The unique thing about this group is that they all had a common burden for a particular unreached people group living in their area. Some of them worked or volunteered with a resettlement agency. Others worked with different agencies or churches.  A few had decades of experience with this people group overseas; others were very new to this ministry.

prayer meeting inviteI was amazed and encouraged by how many people from this people group they knew by name. Several had met the same people. One young wife had pharmacy training and asked us to pray for a day of free immunizations coming up. Two single women were trained in midwifery and had a house where they served women in this community.

Some wild dreams for ministry were shared. One was the vision of raising enough money for a church or agency to purchase an entire apartment complex to provide affordable housing for refugees who, despite working, are being priced out of the market. Another idea was to supply camel milk because it is a traditional (but unavailable) part of the diet of this group.

Do you know of a group like this in your city?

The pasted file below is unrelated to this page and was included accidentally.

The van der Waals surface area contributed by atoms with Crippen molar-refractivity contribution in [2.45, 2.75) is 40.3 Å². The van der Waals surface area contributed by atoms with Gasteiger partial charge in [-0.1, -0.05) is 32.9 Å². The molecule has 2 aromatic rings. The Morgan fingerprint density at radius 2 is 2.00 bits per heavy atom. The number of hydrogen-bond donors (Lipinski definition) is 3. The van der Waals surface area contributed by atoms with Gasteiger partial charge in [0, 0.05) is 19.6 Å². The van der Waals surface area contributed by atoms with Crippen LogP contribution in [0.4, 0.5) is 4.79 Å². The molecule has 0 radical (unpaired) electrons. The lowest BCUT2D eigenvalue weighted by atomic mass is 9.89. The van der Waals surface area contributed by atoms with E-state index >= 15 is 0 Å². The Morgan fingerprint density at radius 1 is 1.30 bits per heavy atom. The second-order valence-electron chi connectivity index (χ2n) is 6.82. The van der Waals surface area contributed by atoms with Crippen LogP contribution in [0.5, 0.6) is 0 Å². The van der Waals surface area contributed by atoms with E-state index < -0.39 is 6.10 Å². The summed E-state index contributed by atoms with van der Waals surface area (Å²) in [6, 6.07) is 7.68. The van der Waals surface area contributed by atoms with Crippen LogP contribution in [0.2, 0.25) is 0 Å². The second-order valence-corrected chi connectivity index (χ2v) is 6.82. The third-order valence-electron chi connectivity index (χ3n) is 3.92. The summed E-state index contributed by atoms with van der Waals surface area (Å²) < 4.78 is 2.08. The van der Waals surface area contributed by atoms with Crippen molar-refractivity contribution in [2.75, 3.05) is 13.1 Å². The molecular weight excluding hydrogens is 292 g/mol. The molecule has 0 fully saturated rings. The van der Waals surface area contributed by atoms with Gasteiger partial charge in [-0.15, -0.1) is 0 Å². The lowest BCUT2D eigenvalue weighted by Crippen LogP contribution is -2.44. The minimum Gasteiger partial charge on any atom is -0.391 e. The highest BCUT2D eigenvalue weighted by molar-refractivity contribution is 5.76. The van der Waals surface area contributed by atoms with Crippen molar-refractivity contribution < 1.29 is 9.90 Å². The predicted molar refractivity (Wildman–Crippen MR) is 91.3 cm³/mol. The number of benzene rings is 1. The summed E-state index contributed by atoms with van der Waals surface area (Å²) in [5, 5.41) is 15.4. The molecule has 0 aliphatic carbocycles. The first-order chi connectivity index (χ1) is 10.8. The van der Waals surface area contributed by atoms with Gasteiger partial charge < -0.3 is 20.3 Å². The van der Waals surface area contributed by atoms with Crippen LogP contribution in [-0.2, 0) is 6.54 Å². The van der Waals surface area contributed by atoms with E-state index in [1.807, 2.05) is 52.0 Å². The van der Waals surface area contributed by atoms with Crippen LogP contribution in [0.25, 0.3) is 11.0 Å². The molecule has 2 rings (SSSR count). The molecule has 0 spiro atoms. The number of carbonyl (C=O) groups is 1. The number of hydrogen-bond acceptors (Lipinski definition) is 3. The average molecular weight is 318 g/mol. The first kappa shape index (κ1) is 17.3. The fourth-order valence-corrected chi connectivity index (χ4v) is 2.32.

Tweet This  You could start such a mission prayer cell with your friends. Become a #John4activist. http://www.nearfrontiers.org/?p=297


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Neighborly pumpkin-carving

I have been looking for another opportunity to reconnect with my neighbors from Somalia. Remember this is the family I got to have in my home for hamburgers, which had to be halal meat. Catch up on that story here.

With Halloween coming up, I had the idea of inviting my neighbors over for a cup of hot cider. That evening turned out to be rainy, so the shelter of my open garage was inviting to some who came and talked for awhile. But I had a different thought for my Muslim friends, who I assumed would not get into the traditional trick-or-treating routine.

So I invited them to my place to carve pumpkins. They had never done this before, so I had to explain what it would involve. We had to work on the scheduling. Our first time day proved to be a no show, so we rescheduled for Halloween itself. I had bought three pumpkins, and had knives, spoons and candles ready. So they came as a family, and we had quite the time getting messy!

They wondered if this was the kind of pumpkin you could eat. Sure. I told them that Lyn sometimes roasted the seeds, so they took some home to try that.

I think we came out with some really nice faces! Don’t you agree?

three pumpkinsTweet This   Pumpkin carving turned out to be a great way to be neighborly. #NearFrontierTREK